The extent of the immunity that Section 230 in its current form gives to website operators cannot be underestimated. Professor Eric Goldman, of Santa Clara Law School summarised the position like this:

“Section 230 preempts all state laws that say, or could be interpreted to hold, that websites are liable for third party content are ineffective (unless they fit one of the three statutory exceptions).  This includes any prosecutions under state or local criminal law where the crime in predicated on a website’s liability for UGC (user generated content)”. 

The reason why Hassell v Bird is the type of case every US Internet Law Attorney is eagerly following is that if the California Supreme Court upholds the decision of the lower court, Section 230 will never be the same again.

The facts of Hassell v Bird are also of special interest to lawyers and can be summarised as follows: Ava Bird was a client of attorney Dawn Hassell in California on a personal injury claim. Hassell withdrew from representing Ms Bird because they had trouble communicating with her. Ms Bird then posted negative reviews about Hassell on Yelp.com. In fact, she posted one review under her real name and another using a pseudonym.

Hassell sued Ms. Bird for defamation and after she failed to respond the claim, they obtained a default judgment.

The judgment included an injunction against Ms Bird and an order that she removes the defamatory reviews from Yelp.com.  The judgment also contains an order requiring Yelp to remove Bird’s defamatory reviews from its website (the removal order).

Yelp, not only refused to obey the removal order but in retaliation, it promoted one of Ms Bird’s reviews and displayed it as “recommended”.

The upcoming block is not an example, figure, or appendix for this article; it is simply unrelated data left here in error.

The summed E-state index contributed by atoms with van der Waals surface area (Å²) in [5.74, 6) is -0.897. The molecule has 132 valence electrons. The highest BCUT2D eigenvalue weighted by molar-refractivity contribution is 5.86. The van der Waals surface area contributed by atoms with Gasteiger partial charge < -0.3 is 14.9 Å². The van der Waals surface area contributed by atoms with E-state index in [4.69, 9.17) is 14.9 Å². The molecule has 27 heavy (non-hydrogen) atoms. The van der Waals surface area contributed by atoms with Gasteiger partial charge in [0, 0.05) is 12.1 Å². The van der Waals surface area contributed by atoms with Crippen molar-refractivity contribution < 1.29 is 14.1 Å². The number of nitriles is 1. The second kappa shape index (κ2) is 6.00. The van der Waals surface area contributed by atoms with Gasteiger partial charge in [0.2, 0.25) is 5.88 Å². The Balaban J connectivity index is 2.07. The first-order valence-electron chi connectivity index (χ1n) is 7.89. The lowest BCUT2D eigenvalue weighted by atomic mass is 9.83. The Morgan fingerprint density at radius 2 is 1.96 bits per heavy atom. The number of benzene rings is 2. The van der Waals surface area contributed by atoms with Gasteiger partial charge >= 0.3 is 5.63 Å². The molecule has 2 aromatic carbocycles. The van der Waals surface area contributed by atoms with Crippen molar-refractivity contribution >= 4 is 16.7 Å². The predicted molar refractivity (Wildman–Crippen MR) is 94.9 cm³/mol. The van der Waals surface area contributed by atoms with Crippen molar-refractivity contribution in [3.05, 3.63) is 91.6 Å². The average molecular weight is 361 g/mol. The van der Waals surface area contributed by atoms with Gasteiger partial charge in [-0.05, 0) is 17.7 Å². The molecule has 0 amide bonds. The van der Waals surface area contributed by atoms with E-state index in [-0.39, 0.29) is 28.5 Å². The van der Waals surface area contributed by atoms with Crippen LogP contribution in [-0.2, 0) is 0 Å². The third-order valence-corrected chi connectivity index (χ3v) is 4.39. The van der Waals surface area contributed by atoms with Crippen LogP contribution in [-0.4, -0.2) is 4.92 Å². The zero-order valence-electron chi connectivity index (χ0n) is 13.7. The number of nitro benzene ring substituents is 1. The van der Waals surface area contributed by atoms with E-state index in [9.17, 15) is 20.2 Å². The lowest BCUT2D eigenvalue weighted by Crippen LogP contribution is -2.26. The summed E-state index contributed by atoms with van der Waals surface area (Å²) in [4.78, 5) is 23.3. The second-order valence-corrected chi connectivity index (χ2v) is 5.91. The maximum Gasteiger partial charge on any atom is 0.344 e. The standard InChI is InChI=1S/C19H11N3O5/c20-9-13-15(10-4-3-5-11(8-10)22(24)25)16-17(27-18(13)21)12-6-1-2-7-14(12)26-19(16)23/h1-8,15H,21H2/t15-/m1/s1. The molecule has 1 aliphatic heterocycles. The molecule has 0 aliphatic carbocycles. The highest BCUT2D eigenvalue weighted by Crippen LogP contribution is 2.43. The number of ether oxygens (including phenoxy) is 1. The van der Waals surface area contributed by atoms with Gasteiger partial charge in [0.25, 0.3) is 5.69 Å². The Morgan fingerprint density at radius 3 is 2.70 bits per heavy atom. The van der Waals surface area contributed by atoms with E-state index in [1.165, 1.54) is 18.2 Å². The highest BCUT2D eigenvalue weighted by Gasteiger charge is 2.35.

Yelp who was not a party in the defamation action, filed a motion to vacate the judgment. It claimed, among other things, that its Section 230 rights have been violated by the removal order and that the removal order was tantamount to an injunction. Because it was not a party to the proceedings, the grant of the “injunction” against it was unlawful. The trial court denied Yelp’s motion.

Yelp appealed to the California Court of Appeal, which held that the removal order was not the same as an injunction and therefore the court could in fact force Yelp to remove the defamatory reviews from its website, without giving it any opportunity to argue that the reviews were accurate or otherwise constitutionally protected. (Hassell v. Bird, 247 Cal.App.4th 1336 (2016)).

The court also held that the removal order was consistent with Section 230, which prohibits defamation (and other) suits against companies like Yelp based on their posting other people’s speech on their sites. This was because Yelp was not in fact a publisher and was not a party to the defamation law suit.

Yelp asked the California Supreme Court to review the case. If the review is rejected, the result could be that individuals may be able to compel website operators in the US to remove reviews with a default judgment or other court order in the right circumstances and without having to name the operator of the website in a lawsuit. This will represent a sharp shift from the current position and will give hope to many victims of online defamation who are currently held to ransom by the blank immunity US based website operators enjoy.

A full list of the case documents can be found here.

Yair Cohen is a partner at Cohen Davis Solicitors